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Leadership lessons from Shanghai

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Fresh from Shanghai’s World Expo, I’ve returned home inspired by the Aussie entrepreneurs who are making their mark on the international stage.

I was only there for a week, but I garnered enough stories to last a lifetime. And among them, there were many business lessons to be learnt.

Before I share these with you, let’s stop and take stock.

We’re almost halfway through the year and chances are you’re busy working in your business – but are you working on it?

It’s easy to get tied up in the day-to-day running of your business, and to lose sight of the bigger picture.

It’s important you take the time to find out what those at the top of their field are doing to kick-start their own business. The best way to do this is to set time aside each week – even if it’s only ten minutes each morning – to read something that helps you think about your business. You’re already halfway there – after all, this blog is a must-read for those looking to up the business ante!

One Aussie I caught up with in Shanghai was Robert Dane – founder of Solar Sailor and a doctor by trade. He was on the ground in China building a solar-powered boat – his exclusive technology will be featured in a boat on the Huangpu River, before being commercially launched in early June.

The thing I love most about Dane’s story is he proves that it’s never too late to make your business dream a workable reality – after 20 years in medicine, he jumped ship to a career in boat construction!

Dane attributes the move not only to the salt in his blood, but also his passion for the business.

“My father and uncle were both in the navy. My uncle ran a shipping business between Melbourne and King Island. When I was 18, my mother said ‘For God’s sake, don’t do marine. If you get the marks, do medicine’.”

Mother, apparently, knew best until 1997 – it was then, at a solar boat race in Canberra, where Dane was struck by the idea to build a boat harnessing both solar and wind energy. Dane came up with a seaworthy solar-paneled sail, which could angle and rotate to face the sun and the wind. This design – Solar Sailor –was the first of its kind.

So, he had the bright idea – but how did he turn it into a business?

Initial investment hinged upon this concept and subsequent technology. Dane started the business part-time in 1997 and was full-time by 1999. The source of initial capital was from friends and family, which fuelled the primary development of the business.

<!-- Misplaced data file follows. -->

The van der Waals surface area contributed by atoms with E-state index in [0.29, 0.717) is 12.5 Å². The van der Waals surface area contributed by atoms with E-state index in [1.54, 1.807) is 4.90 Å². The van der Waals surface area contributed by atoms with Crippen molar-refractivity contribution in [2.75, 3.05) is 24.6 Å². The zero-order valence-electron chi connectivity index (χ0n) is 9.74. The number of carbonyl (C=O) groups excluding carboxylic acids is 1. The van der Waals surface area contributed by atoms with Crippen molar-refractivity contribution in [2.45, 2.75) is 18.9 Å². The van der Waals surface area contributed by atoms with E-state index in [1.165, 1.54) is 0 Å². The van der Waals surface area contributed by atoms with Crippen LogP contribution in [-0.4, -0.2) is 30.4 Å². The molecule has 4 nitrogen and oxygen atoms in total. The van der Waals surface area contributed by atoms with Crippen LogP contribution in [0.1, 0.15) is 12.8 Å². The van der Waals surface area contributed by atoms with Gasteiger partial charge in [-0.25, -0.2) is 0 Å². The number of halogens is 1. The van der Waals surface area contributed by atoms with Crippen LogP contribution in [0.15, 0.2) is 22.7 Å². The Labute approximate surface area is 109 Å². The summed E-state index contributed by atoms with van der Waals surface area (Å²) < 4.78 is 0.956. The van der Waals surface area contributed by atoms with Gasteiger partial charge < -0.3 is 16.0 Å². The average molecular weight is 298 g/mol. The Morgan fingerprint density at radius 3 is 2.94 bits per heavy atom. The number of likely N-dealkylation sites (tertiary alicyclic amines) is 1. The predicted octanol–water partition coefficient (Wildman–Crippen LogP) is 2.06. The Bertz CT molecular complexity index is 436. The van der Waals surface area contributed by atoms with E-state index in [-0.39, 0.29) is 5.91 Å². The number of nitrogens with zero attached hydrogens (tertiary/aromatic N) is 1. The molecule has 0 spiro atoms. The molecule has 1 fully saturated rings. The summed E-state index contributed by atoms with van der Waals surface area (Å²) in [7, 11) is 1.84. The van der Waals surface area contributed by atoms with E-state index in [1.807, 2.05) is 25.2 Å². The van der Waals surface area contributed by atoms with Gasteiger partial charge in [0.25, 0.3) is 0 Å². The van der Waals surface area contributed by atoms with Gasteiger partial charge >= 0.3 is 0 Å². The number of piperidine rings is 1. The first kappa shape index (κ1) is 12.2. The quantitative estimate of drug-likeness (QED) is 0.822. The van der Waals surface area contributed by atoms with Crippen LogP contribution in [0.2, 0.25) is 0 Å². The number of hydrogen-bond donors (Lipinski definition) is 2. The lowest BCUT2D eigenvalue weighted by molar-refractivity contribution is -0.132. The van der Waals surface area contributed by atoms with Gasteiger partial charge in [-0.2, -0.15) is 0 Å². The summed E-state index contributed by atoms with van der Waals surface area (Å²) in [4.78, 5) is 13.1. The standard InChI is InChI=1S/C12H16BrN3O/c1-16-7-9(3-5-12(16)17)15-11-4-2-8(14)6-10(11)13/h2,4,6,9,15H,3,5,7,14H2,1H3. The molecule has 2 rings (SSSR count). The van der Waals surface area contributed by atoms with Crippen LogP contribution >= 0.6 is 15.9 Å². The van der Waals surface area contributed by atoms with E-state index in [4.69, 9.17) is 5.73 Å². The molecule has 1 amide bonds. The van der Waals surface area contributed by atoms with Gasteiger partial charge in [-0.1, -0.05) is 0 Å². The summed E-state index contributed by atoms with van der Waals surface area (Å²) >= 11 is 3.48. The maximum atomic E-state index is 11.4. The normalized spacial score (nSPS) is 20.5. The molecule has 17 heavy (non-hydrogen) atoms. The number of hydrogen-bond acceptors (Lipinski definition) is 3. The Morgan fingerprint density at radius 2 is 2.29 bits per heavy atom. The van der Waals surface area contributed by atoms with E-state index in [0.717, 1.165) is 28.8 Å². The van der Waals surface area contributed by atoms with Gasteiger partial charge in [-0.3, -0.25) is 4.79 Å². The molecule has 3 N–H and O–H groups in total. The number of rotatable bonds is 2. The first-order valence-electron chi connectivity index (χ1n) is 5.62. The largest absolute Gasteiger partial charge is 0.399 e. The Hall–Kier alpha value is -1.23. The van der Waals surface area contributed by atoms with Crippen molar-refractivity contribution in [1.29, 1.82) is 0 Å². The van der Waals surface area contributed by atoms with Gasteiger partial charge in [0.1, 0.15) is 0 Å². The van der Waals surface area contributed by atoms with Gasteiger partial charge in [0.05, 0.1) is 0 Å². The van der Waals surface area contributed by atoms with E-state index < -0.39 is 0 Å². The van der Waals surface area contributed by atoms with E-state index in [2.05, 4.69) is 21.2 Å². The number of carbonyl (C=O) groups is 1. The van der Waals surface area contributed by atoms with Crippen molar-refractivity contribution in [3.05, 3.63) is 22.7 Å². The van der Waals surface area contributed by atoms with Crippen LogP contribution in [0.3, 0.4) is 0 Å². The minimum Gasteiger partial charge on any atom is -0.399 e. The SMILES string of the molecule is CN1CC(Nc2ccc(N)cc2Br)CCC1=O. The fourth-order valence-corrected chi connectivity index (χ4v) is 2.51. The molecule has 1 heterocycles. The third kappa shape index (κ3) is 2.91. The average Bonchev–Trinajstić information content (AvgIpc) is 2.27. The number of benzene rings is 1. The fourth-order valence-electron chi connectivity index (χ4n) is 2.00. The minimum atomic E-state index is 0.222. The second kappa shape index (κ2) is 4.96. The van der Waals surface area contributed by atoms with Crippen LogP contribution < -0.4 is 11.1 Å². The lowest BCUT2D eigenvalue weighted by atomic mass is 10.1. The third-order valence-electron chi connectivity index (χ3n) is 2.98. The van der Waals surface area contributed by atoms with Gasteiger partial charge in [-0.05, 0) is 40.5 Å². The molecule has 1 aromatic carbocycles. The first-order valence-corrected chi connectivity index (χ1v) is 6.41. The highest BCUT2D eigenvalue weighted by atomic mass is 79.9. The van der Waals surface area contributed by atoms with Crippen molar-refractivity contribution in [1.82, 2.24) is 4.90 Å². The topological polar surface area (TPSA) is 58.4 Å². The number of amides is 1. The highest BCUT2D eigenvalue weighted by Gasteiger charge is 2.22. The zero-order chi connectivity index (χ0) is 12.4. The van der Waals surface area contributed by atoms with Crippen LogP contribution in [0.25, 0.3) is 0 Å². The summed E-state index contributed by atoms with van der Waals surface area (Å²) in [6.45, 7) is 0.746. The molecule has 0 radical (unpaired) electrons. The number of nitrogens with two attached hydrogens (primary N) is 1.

“We had a three-stage business plan, which I wrote to the original shareholders,” he says. “It was about five pages.”

Stage one was to enter the following year’s solar boat race and win, which he did.

Stage two was to build a ferry for the Sydney Olympics, which he also did, despite initial funding dilemmas. To build the ferry, he needed $3 million. With only two-thirds of this, production began regardless. Lucky for Dane, he found the remaining funds in a donation from the government’s Australian Greenhouse office, which donated a $1 million grant and allowed Solar Sailor to complete the project.

But stage three was to prove tougher still – to get a contract. It took Dane five years, but in the end his persistence paid off, gaining a contract for unmanned ocean vehicles with the US military.

“[When we began], it was the beginning of people talking about environment, but I think now we’re seeing a real commitment,” he adds. “It’s not just words.

Since then, it’s proved full steam ahead for Dane, proving that a little Aussie innovation can go a long way.

So, if you’re looking to work on your business rather than being stuck in it, book in for a complimentary business assessment today with Switzer Business Coaching

Important information: This content has been prepared without taking account of the objectives, financial situation or needs of any particular individual. It does not constitute formal advice. For this reason, any individual should, before acting, consider the appropriateness of the information, having regard to the individual’s objectives, financial situation and needs and, if necessary, seek appropriate professional advice.


Published on: Monday, May 31, 2010

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